They Don’t Live in Dallas by Anna Mullins

*Featured Art via Instagram by Mali Fischer-Levine

Taking off your clothes is the easy part.

Sometimes you don’t need the alcohol. Sometimes you leave the lights on, and not by accident. Sometimes you don’t apologize for the angry red stretch marks and bad breath.

His eyelids are damp like the stray black hairs on the back of his neck. I can tell he cuts his own hair from the strands that remain way in the back, and just below his earlobes. When he’s sleeping I can almost imagine what he looked like as a child, and I want so badly to tell him this that it almost slips past my lips when he wakes up. If I tell him that I can imagine what he looked like as a child, though, I’ll inevitably tell him about my childhood, and of course that means my mother, and of course that means her screaming. I’d tell him about the apartment in Omaha when I was four years old, how she crouched in the corner half-naked, screaming like the carpet was on fire, the flames coming for her. He talks, and in my head I have this whole other conversation running. When he begins to taper off and wipe his sweat I tell him about a party I was never at, make-believe conversation included.

In third grade the girl nicknamed “the white Tyra Banks” tells me my mother is disgusting, and I no longer have anyone to eat lunch with. While forced to sit near the special education lunch table I tell myself that her JC Penny modeling career will never change how ugly she is inside, and that her mother will always be a gossip who shouldn’t work as an emergency dispatcher. Even the teachers talk to me differently knowing about my mother’s last stay in the psychiatric unit in Cherokee. The librarian goes so far as to ask if my mom liked her stay. Years later I’ll try to tell myself this is just a pitfall to living in a town comprised of less than a thousand people.

At my classroom’s morning meetings, I start talking about family I don’t have. They live in Chicago, a suburb of Chicago really. Big fenced-in backyard, a golden retriever named Charlie. She loves to cook big meals, and he’s a doctor. I talk about breakfasts my mother never made. I tell my class it was homemade blueberry muffins, not a half can of peas I had to beat against the side of the dishwasher to open because my mother was passed out, face-down, smelling like paint thinner on the linoleum. When I come home my mother is still on the kitchen floor, only propped against the dishwasher, her long, thick black hair in her face while she tries to steady a beer can. I tell her about what I told my class for the morning meeting; she clicks her tongue and winks at me, thanking me for keeping those nosy bitches out of our business.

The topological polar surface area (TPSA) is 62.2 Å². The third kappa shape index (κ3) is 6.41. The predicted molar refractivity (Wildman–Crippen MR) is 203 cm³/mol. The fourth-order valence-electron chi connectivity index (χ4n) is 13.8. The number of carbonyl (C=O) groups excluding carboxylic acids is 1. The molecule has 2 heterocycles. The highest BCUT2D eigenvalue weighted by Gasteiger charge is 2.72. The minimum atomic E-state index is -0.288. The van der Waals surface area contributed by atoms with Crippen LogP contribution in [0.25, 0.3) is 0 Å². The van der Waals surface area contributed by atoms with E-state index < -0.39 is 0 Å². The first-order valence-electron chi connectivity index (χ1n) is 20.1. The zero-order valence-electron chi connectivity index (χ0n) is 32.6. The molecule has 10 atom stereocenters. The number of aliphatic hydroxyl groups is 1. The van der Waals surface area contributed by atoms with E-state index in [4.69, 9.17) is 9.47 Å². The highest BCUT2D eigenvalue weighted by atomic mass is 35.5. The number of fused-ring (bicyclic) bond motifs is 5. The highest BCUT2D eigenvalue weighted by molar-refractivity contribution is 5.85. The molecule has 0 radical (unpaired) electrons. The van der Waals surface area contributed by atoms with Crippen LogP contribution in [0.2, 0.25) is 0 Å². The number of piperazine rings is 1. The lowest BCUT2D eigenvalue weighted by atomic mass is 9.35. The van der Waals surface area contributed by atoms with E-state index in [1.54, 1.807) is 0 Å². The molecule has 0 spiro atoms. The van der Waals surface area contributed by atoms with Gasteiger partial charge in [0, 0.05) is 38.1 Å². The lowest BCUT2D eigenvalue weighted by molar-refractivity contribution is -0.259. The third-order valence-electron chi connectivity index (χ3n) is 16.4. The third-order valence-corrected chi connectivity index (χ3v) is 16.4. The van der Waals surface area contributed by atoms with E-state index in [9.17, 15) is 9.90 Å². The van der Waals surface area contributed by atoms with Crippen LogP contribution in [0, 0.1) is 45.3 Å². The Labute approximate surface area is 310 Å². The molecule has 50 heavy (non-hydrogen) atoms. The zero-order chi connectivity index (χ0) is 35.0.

Sometimes you lie so much you begin to believe what you say. Sometimes you don’t even have to say the lies out loud to believe them.

He likes to talk about ideas. He’s studying for the bar exam. Over our lunch he’s telling me about the current debate over the Declaration of Independence, especially the Second Amendment: was it written for us to interpret, or was it written to mean exactly what it states? I ask questions to keep him talking because his blue-gray eyes glimmer when he’s excited, and because then I don’t have to talk about myself. I like the way he has to push his glasses up the bridge of his nose because he’s gotten so excited that they’ve slipped down. I want to watch him resituate his glasses for as long as I can, but in the pit of my stomach there is a clock going tick-tock-tick-tock, move on, he’s not into you, you’re trash. You’re trash. You always have been, and always will be.

Before he picks me up for lunch, or comes over for sex, I practice my faces in the full-length, neon pink–framed mirror on the back of my one-room-apartment bedroom door. Maybe if I widen my eyes, he’ll see me sitting by myself in a lunchroom at eight years old, or maybe he’ll see the too skinny seventeen-year-old dancing at Book’em Dan‘o just down on South Main Street. I wonder if he’d imagine cradling her hips in his palms, if he’d be able to feel her hurt through just her skin. I wonder if he can feel my hurt now the way I can feel his when he talks about a half world away and the boy who came to the guard tower every day wondering where his father was. I could feel his heavy the first time we fucked, how afterward he asked if he could hold me. I could feel it in his ribs the first time he told me he didn’t know why he shot that boy in Afghanistan.

He writes me an apology email, wants me to know he’s sorry for making things weird, and tells me he can imagine I have to hear enough weird shit. I tell him it’s okay, and I like listening to him. Later I’ll go back and draft an email to him, tell him my parents don’t live in Dallas. Tell him I’m married, but my husband is gone someplace now in Kansas. Tell him about my baby sister and her husband that beats her. Tell him that I do the Backpage thing because I hurt, not because my office job is boring. I don’t send this to him.

After he leaves I pull myself from the bed even though I can still smell his sweat, and I practice telling him the truth in my mirror on the back of the door. I try to imagine what his hands would feel like on me if I let him touch more than the first layer.

Contributors:

Anna Mullins is a writer, wife, and mother. She resides in Des Moines, Iowa with her husband and her son.

Mali Fischer is an illustrator living in Portland, OR. She grew up on a small island in Washington and later moved to Vancouver BC, where she attended Emily Carr University of Art & Design. Since graduating in 2014, Mali has illustrated for artists, brands, and individuals alike using her signature comforting style. She is known for emotional, therapeutic scenes.

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